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  • Leah Barrett

How Do You Want to Be Remembered? Self-Refection During a Pandemic


We often hear the phrase that a collective tragedy brings out the best in us, it redeems our faith in humanity. We witness humans coming together for the greater good. We can point to numerous examples throughout history to validate this observation: the September 11 terrorist attacks (aka 911), natural disasters such as fires, earthquakes, floods and tornados and sadly mass shootings. Our screens are filled with images of everyday people demonstrating acts of heroism and altruism. It’s a beautiful thing to see.

We are in the midst of the largest collective tragedy that I have ever experienced in my lifetime: the worldwide COVID-19 pandemic. Let me repeat that. We are in the middle of a WORLDWIDE pandemic. This illness is not limited to a certain geographic region. It is touching every single one of us. Will this collective tragedy bring out the best in us? Will it redeem our faith in humanity? I’d like to say “Yes! Unequivocally, it will!”. And, at times, I have my doubts. Sorry to be a bummer.

Let me explain. It has to do with how we react to fear. Animals are wired to survive. Under a perceived threat, our Fight, Flight and Freeze mechanism responds automatically. It’s pretty awesome, actually. I’m grateful that I don’t have to take the time to think about which way to steer my car to avoid a head-on collision. It just happens. We can thank our amygdala (aka our lizard brain) for this. Along with this super-cool, built-in survival mechanism comes fear-based emotions such as panic and anger.

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Photo by Pixabay on

Again, these are useful emotions attached to our survival instinct. Panic says “Run…Hide!”.  Anger says “Fight!”.  Useful, right? Well, yes, until they aren’t. These fear-based emotions are designed to get our attention and respond quickly in the short-term in order to get us out of the danger zone. What we are experiencing right now is anything but short-term. We are weeks into this pandemic and for some parts of the world, months.  Our Fight, Flight and Freeze response is perpetually turned on right now. Multiply this by, oh, let’s say, the WORLD POPULATION. I think you see where I’m going with this line of thought. There is a pervasive and palpable fear rippling through the human race right now. As a result, we are doing things like making a run on the stores, hoarding toilet paper, stockpiling food. We are listening to our survival instinct in order to protect ourselves. These aren’t exactly examples of humans being their best selves.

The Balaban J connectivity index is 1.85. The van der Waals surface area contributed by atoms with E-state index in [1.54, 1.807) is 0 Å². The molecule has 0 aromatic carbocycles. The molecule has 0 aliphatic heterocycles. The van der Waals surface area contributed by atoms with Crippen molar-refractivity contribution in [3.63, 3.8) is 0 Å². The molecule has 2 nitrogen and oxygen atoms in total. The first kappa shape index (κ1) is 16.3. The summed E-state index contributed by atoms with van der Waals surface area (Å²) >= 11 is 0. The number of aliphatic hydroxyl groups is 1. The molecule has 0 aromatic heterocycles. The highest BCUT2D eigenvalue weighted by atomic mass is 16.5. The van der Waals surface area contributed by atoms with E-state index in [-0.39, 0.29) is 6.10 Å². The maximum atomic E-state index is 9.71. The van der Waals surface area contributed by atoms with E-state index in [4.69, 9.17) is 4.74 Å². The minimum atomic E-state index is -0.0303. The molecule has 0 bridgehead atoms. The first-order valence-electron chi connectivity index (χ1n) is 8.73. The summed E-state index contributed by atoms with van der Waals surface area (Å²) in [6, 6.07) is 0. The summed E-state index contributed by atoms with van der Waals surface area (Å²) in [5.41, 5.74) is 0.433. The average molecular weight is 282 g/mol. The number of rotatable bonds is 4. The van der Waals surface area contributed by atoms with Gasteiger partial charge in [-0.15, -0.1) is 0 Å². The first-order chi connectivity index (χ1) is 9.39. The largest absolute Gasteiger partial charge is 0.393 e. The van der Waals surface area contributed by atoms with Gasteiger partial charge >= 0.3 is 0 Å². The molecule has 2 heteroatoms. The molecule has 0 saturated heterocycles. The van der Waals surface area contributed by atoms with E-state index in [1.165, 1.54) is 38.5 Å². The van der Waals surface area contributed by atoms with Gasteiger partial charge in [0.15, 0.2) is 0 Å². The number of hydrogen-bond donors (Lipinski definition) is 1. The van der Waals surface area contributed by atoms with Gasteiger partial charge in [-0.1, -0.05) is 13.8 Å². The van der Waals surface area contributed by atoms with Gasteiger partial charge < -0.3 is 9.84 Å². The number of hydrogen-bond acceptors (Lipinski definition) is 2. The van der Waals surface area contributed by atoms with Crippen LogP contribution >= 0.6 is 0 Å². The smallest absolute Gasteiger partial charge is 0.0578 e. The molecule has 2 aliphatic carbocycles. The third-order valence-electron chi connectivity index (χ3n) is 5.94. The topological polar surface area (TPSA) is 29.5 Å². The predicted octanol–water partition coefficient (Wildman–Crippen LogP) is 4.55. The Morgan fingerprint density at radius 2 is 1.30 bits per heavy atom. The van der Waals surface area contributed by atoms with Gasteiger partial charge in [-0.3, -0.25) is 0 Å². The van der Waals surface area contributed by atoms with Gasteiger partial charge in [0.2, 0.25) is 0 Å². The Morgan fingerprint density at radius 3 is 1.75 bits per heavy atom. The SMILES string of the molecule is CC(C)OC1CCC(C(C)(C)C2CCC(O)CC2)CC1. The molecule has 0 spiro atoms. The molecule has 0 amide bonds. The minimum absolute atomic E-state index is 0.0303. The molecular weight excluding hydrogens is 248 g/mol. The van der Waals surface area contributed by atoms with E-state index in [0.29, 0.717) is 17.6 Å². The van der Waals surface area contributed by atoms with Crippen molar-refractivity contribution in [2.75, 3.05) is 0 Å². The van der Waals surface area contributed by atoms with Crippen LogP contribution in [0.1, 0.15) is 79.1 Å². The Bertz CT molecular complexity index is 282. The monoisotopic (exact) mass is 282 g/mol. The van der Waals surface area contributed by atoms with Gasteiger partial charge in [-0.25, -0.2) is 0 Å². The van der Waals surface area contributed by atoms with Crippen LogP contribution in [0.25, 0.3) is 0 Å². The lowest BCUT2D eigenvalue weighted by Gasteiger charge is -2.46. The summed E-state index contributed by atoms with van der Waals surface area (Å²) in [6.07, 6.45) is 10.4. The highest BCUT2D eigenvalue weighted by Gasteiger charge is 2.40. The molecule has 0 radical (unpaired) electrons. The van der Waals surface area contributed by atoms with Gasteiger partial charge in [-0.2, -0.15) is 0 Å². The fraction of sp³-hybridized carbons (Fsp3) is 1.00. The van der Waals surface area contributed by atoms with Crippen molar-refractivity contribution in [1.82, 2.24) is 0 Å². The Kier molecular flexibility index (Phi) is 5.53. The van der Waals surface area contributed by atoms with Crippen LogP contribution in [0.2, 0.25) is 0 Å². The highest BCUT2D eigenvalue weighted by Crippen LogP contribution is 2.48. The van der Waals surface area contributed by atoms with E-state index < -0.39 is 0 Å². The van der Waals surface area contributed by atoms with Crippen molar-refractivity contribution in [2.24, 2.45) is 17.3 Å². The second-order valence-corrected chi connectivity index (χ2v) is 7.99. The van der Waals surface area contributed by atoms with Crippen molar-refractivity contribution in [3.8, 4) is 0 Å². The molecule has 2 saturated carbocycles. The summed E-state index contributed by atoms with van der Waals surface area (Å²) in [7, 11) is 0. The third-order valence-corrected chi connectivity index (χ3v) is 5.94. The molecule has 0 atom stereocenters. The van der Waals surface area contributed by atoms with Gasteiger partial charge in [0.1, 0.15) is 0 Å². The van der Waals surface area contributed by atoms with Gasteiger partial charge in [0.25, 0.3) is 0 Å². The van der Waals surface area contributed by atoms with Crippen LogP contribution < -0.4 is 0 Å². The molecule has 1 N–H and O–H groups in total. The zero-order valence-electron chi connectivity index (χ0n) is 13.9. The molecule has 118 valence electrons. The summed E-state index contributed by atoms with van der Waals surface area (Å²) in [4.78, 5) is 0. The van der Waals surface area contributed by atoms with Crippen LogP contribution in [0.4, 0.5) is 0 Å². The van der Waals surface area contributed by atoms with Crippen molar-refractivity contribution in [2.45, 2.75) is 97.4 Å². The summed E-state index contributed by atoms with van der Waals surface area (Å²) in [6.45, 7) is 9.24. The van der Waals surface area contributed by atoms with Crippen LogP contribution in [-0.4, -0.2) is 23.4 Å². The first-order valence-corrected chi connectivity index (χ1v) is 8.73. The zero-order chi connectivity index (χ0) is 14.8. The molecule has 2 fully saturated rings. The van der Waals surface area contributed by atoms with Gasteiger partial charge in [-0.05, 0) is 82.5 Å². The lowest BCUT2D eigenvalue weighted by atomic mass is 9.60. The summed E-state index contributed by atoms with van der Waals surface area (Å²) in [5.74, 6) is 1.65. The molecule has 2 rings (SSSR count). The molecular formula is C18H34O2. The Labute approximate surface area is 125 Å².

The good news is that we also have frontal lobes! Yep, that part of the brain that allows for higher-level thinking can also help manage the amygdala’s instinctual response to fear. It does take a bit of work though. Higher-level thinking is not automatic. It takes practice to notice the stories that our frontal lobes are creating as a result of the lizard brain sending off the alarm bells. Yes, I said stories. Our minds love to create stories to make sense of the emotions we are feeling. If we are panicked, our mind creates a story that explains why we are panicked. This often feeds back into the fear and the story only grows more scary and so on, and so on, and so on. Which is why you have the urge to hoard toilet paper and stockpile food.


The bit of good news about having frontal lobes and are ability to notice our thoughts is that we don’t have to believe everything we think. We can choose to think differently. I know it doesn’t feel like it especially right now. But, it’s true! Think of it as a kind of “superpower”.  You can access it at any time. There is no better time to tap into this superpower than now. Panic is normal under these extraordinary circumstances. Notice the story attached to the panic. Challenge it. Question it. Turn it upside down. WE (all of us – the Collective We) have an amazing opportunity to create a different story. Imagine the power to shift from fear to love. For as contagious as fear is, so is love. How do you want to be remembered once this is all said and done?

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This pandemic will define us. How do you want to be defined? Let’s try to Find the Good even in this incredible time of Hard. Let’s lean into love and away from fear. Maybe it’s time to give away some of that toilet paper to someone who really needs it right now. How do you want to be remembered when this is all said and done?


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